City attorney sues ‘wellness’ group over COVID claims
City Attorney Mike Feuer’s office is suing Wellness Matrix Group (WMGR) Director of Business Affairs and co-owner George Todt and CEO Barry Migliorini, alleging unfair, fraudulent and dangerous business practices tied to their at-home tests and numerous disinfectant products.
In late March, Feuer sent a substantiation letter to WMGR over claims made about its allegedly fake at-home tests. The civil lawsuit seeks to stop the alleged unlawful practices, to obtain full restitution for consumers, and civil penalties.
“It’s inexcusable to try to profit from this pandemic at the expense of people’s health,” Feuer said.
“We allege these defendants have been doing just that, engaging in a pattern of misrepresentation to boost their sales that includes fabricating a study to help pitch one of their products, claiming to have government approvals they’ve never had, and more. During this health crisis, we’ll continue to be especially vigilant about protecting an anxious public from those who would try to take advantage of them.”
Wellness Matrix Group does business as CoronaStop28, CoronaStopper, CoronaStoppers, StopCorona28 and other related names when selling its at-home COVID-19 serology tests and related COVID-19 disinfectant products, from 2-ounce bottles for personal use to 55-gallon drums intended for large-scale disinfection.
Todt and Migliorini allegedly made and advertised a number of false claims designed to communicate that they were approved and endorsed by the Food and Drug Administration (FDA), the Environmental Protection Agency and leading scientific experts.
Under the law, a manufacturer’s at-home medical diagnostic test cannot be sold in California or anywhere else in the nation unless it has FDA approval. Contrary to WMGR’s alleged false claims and advertising, the FDA never approved its at-home test. And to date, the FDA has not approved any at-home serology tests. But Todt and Migliorini continued making these alleged false claims while selling tests in California, including in the city of Los Angeles.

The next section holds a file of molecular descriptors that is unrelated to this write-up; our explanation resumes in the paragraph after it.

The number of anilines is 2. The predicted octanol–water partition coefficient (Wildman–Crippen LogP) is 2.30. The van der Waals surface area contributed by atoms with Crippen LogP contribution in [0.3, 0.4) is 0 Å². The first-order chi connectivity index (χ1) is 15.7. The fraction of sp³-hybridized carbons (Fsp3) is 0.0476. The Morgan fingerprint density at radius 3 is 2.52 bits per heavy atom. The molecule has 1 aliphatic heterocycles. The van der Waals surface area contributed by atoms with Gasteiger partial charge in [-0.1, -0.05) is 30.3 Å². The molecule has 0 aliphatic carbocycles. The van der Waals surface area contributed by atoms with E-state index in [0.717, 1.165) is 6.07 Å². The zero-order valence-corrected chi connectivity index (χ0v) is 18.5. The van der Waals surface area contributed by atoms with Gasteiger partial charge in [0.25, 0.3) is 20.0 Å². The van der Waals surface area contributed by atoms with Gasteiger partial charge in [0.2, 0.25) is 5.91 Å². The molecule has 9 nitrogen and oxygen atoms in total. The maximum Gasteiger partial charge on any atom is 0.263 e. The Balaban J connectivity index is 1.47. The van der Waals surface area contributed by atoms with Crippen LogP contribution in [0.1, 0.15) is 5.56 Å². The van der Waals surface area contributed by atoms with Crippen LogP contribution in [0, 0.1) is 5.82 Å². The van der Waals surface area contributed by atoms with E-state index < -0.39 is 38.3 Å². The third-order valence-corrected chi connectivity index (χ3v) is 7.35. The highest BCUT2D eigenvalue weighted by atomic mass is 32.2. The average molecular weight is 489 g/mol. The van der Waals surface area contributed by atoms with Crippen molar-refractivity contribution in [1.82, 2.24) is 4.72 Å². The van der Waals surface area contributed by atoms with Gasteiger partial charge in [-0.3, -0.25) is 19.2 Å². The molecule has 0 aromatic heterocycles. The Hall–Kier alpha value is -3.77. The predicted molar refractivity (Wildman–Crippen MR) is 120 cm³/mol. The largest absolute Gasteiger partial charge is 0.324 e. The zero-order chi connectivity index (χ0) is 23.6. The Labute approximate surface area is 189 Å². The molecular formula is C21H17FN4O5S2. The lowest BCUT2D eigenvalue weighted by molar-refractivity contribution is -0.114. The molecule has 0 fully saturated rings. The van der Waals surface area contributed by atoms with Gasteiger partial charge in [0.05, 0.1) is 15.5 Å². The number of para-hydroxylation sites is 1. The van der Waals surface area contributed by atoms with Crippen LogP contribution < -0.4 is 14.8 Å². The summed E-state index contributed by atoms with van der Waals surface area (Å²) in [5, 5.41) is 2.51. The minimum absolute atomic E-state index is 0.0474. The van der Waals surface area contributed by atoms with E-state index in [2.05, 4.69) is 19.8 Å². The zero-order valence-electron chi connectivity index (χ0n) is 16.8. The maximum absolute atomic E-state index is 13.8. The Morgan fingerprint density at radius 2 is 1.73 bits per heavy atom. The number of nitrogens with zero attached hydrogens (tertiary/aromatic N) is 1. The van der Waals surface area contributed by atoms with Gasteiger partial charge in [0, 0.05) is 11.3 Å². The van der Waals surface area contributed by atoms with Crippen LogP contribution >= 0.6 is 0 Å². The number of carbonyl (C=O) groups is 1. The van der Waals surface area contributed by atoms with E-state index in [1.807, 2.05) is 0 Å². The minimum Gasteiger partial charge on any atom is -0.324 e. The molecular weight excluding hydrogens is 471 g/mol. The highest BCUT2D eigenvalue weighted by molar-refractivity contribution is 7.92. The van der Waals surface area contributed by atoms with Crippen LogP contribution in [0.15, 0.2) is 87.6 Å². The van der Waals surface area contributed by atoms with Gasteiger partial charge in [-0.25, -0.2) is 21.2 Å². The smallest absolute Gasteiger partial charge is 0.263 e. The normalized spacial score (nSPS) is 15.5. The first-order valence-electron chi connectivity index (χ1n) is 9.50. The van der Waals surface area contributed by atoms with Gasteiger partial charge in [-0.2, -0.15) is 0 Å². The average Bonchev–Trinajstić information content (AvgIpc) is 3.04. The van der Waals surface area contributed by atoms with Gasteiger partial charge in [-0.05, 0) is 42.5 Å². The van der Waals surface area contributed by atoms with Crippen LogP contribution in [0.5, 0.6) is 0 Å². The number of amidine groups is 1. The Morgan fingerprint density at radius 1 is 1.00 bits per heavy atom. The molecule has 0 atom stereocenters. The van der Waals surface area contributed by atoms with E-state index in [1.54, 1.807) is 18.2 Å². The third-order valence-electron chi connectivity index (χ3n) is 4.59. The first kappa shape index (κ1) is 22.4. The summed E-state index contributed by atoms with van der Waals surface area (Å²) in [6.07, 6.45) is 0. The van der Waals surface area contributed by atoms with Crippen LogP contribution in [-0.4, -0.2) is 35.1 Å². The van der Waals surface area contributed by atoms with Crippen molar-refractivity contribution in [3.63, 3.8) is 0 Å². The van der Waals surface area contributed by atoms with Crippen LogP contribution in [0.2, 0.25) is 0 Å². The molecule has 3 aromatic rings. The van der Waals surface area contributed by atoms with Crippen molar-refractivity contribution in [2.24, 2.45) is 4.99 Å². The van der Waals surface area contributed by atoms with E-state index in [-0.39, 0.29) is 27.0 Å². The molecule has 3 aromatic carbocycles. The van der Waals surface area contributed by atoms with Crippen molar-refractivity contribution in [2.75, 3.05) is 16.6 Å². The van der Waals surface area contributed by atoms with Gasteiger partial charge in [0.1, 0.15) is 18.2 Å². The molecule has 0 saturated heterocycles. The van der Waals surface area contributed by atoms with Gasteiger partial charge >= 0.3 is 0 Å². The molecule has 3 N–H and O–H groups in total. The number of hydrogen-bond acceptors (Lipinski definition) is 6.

Trump administration’s Clean Car Standards
ity Attorney Mike Feuer brings Los Angeles into a nationwide coalition filing a lawsuit challenging the Trump administration’s final rule rolling back the national Clean Car Standards.
The previous standards required appropriate and feasible improvements in fuel economy and reductions in greenhouse gas emissions from passenger cars and light trucks. Since their introduction in 2010, these standards have saved consumers money, reduced harmful emissions, and helped protect the health of communities.
The Trump administration’s misguided Safer Affordable Fuel-Efficient Vehicles (SAFE) rule stops this progress in its tracks, hurting the economy and public health at a time when the country can least afford it. In the lawsuit, the coalition will argue that the final rule unlawfully violates the Clean Air Act, the Energy Policy and Conservation Act, and the Administrative Procedure Act.
“We in Los Angeles must push back against the Trump administration’s anti-science, anti-consumer assault on our environment,” Feuer said. “As we’ve seen during the pandemic, it’s absolutely essential to pay close attention to our scientific experts. Here they’re telling us that unless we put the brakes on the administration’s action, it will needlessly cause more pollution, require drivers to pump more costly gas, and harm our environment at the very moment we need to protect it. It’s telling that even major car companies oppose the administration on this. With the stakes this high, we must win this lawsuit, and I’m confident we will.”
inspector general for skilled nursing homes
cting on a motion by Supervisor Mark Ridley-Thomas and board Chairwoman Kathryn Barger, the Board of Supervisors unanimously voted to appoint—for the first time—an inspector general to oversee skilled nursing facilities, which account for more than half of all deaths from COVID-19 in Los Angeles County. The board also approved bringing in the auditor-controller to ensure closer monitoring of skilled nursing facilities immediately.
The board tasked the inspector general with developing recommendations on how to strengthen oversight for skilled nursing facilities and how to improve their operations long term. Many skilled nursing homes have a history of getting low marks for quality of care, patient satisfaction and employee pay.
“While some skilled nursing homes may be doing their best to respond to COVID-19, we’ve seen hundreds of deaths at these facilities, tragically exposing the urgent need for stronger oversight across the industry,” Ridley-Thomas said. “Now, more than ever, we must act to address any questionable operations and substandard conditions in the facilities that care for some of our most vulnerable residents—the elderly, the low income and the disabled.”
As of May 22, 5,218 residents and 3,140 staff from these facilities have tested positive for the virus.
Across LA County, 53% of all deaths from COVID-19 have been in institutional settings, particularly in skilled nursing facilities.